Just for some perspective, this is what the place looked like before the purchase went through.
Thursday, August 28, 2008
Just for some perspective, this is what the place looked like before the purchase went through.
Tuesday, August 19, 2008
Good morning, good morning. Well, the weather has turned and it seems we’re done with summer already in the Northwest. The clouds have rolled in and gone are the sunny, clear, hot days. I’m feeling fortunate that I finished some gardening while it was nice. Being a novice and all, I was able to enjoy my first foray into digging around in the dirt in sunny sunny weather, moving plants from one spot to the next, trying an orange beauty next to a pineapple mint. Even though the instructions said “full sun”, I put it in “partial” & hoped for the best. (There’s no such thing as full sun in these woods.) It’s cloudy days and shade for you, verbena, if you’re fortunate enough to come home with me. In the last week I’ve moved nearly a ton of rocks and gathered driftwood from the beach, sculpting the land into beautiful, welcoming grounds. I believe I’m addicted. The cats too were enchanted by the weather in the last few weeks, sprinting back and forth from one patch of grass to the next, chasing each other, and leaving gifts of dead vermin on the path.
Today we all sit inside the studio, pouting at the early change in season. They cry, looking up at me, as if I could stop the rain. “It’s not my fault,” I say. I walk to the window with the little one and contemplate the gray, gray sky. Will I still manage to ride my bike to work? It’s hard to keep good habits when even the sun is hiding. Maybe, I think, I’ll just go back to bed.
Friday, August 15, 2008
This morning, I’m going to write about the cycle, the ebb and flow of the writer’s psyche: the elation, the depression, the fantasy, the misery, the accolades, the criticisms, the swell and the drain, the yin and the yang. God, I’m tired of (but am going to have to embrace) the fact that I’m a sensitive, moody artist—one who is extremely affected by the opinions that other people have of my writing. When they tell me I’m good, I’m on top of the world, imagining life as it should be, imagining I have finally come into my own. Then one critique too much, one slip of the rug under my feet, and I’m unbalanced. My first reaction (particularly to someone who may or may not be a husband and who may or may not be writing at this particular time), is to say: “why don’t you write something better, then?”
I finish a story I don’t feel particularly good about, but am happy to have finished as it’s taken several months, off and on. I don’t expect anyone to think the story really works, but deep down, deep down, I think, wouldn’t that be nice if someone did.
I give the story to "someone" (who may or may not be a husband) to read, just as a first impression. He’s normally a good reader, has insightful opinions.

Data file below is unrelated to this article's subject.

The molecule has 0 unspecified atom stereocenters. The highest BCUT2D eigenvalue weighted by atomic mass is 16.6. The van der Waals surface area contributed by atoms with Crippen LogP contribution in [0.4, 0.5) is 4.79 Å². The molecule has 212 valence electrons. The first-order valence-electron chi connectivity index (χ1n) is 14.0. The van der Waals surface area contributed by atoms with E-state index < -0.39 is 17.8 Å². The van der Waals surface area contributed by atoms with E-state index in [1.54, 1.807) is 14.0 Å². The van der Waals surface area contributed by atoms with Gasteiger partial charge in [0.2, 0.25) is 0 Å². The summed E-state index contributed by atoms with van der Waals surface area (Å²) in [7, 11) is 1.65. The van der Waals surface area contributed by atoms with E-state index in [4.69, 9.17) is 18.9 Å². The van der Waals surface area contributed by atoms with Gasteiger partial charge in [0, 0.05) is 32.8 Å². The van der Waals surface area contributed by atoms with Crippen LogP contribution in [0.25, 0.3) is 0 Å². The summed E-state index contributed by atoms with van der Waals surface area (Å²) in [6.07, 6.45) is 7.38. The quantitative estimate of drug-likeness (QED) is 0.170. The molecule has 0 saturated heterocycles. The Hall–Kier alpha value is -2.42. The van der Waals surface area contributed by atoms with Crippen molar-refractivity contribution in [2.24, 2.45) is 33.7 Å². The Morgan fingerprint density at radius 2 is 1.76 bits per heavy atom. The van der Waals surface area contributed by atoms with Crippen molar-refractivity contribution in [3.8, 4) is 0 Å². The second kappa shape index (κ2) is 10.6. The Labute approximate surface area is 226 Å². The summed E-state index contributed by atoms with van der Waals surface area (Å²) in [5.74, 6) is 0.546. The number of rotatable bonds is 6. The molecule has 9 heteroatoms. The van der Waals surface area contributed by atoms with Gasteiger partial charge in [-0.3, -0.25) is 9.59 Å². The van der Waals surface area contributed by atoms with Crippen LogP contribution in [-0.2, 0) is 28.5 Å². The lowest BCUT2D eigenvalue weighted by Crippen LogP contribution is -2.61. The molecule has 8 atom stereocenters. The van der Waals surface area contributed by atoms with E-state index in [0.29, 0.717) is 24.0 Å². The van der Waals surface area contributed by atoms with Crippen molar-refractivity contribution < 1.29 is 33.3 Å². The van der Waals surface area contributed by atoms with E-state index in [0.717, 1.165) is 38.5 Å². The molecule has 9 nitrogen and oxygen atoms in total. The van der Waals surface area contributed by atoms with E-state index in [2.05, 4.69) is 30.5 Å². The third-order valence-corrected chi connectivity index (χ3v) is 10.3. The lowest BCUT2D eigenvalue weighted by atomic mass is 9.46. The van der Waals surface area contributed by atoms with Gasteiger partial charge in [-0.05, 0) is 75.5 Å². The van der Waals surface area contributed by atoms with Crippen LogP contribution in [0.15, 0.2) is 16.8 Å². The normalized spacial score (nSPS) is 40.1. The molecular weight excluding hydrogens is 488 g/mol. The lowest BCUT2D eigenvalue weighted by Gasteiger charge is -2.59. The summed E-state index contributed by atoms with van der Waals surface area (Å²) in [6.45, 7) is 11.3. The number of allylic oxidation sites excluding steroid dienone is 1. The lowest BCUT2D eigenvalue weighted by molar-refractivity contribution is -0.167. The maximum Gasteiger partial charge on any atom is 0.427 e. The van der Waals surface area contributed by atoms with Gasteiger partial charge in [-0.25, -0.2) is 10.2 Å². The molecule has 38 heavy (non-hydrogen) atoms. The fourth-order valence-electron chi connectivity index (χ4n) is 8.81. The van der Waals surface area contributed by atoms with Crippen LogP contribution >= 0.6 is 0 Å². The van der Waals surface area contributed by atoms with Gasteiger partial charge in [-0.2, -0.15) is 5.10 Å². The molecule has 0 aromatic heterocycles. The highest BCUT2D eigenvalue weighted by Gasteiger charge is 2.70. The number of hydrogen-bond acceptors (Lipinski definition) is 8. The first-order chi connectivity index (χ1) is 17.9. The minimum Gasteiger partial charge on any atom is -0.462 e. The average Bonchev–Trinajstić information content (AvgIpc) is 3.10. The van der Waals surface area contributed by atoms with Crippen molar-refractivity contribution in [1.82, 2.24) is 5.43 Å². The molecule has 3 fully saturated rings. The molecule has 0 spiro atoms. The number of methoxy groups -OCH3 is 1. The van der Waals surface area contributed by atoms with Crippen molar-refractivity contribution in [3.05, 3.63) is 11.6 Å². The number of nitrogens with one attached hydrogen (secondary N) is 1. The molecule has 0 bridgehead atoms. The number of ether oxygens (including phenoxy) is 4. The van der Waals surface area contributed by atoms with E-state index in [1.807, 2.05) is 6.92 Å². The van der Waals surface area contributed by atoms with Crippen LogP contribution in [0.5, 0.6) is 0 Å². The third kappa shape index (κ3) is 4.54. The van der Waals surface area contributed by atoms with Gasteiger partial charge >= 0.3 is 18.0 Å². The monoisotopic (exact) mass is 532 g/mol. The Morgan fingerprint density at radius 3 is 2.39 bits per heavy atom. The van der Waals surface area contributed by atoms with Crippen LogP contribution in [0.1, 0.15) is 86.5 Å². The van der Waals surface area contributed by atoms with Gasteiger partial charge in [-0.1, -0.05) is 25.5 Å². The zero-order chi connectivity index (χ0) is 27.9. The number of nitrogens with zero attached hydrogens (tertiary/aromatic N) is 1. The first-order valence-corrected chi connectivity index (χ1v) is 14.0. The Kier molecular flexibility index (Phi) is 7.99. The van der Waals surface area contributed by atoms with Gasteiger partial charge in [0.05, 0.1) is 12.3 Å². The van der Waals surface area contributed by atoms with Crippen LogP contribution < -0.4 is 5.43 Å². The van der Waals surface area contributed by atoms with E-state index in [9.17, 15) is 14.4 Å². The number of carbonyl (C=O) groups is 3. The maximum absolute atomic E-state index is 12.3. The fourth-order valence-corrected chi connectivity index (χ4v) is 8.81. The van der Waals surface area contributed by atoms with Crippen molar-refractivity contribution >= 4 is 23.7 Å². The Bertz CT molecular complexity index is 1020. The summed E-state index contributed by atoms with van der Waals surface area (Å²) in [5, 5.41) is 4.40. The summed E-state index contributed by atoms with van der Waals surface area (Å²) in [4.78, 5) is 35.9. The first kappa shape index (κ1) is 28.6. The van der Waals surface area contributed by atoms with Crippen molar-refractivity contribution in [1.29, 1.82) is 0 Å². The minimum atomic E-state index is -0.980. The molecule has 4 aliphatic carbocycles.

He reads half the story and thinks it’s amazing, says I’ve found my style, best thing I’ve written. I’m elated. I’m delighted. Maybe I can't recognize my own talent.
He finishes the story, says “wow, that was creepy,” then turns over to go to sleep. Hmmm.
I can actually feel the joy drain from my body. I’m quiet for a time, then finally have to ask, “What, you didn’t like it?”
Why? Why did I have to ask that question? Why couldn’t I have left well enough alone?
He proceeds to list some pretty major issues: my favorite scene might be too much, certain characters' language was not believable, the ending doesn’t satisfy, it’s over the top. Then he says I just need to “tighten it up a little”. He sounds condescending.
Confidence stripped. I proceed to spend the next couple of hours tossing and turning, stewing, trying to find a way to blame him.
There’s no getting around it. Writing is hard. I’ve chosen a difficult, often unrewarding vocation (today it does not feel like an avocation). But here’s my remedy: I’ve got my butt in the chair and I’m doing my time. That’s the only thing to do. There was a day when I would have closed the computer and found something else to do, believing there was no point in continuing. I would have stopped until inspiration or encouragement or a good mood hit me again. But not now. Now I’m hoping that sitting through this pain, this disbelief, charging right through the center of the insecurity is going to dispel this particular depression. Maybe the act of putting in the time, maybe that alone will make me a good writer.
Sunday, September 16, 2007
Wednesday, August 22, 2007
Well, with prompting from Bug to do exercizes, I finally caved. So, here's my attempt at voicing what my newest character is yearning for. It's fairly long, so don't feel like you've got to read the whole thing. It was really for me to kick myself in the ass, to write SOMETHING as I've gotten to the point in the story that I don't really know where to go. The action has taken place now I need to resolve. Perhaps this helped: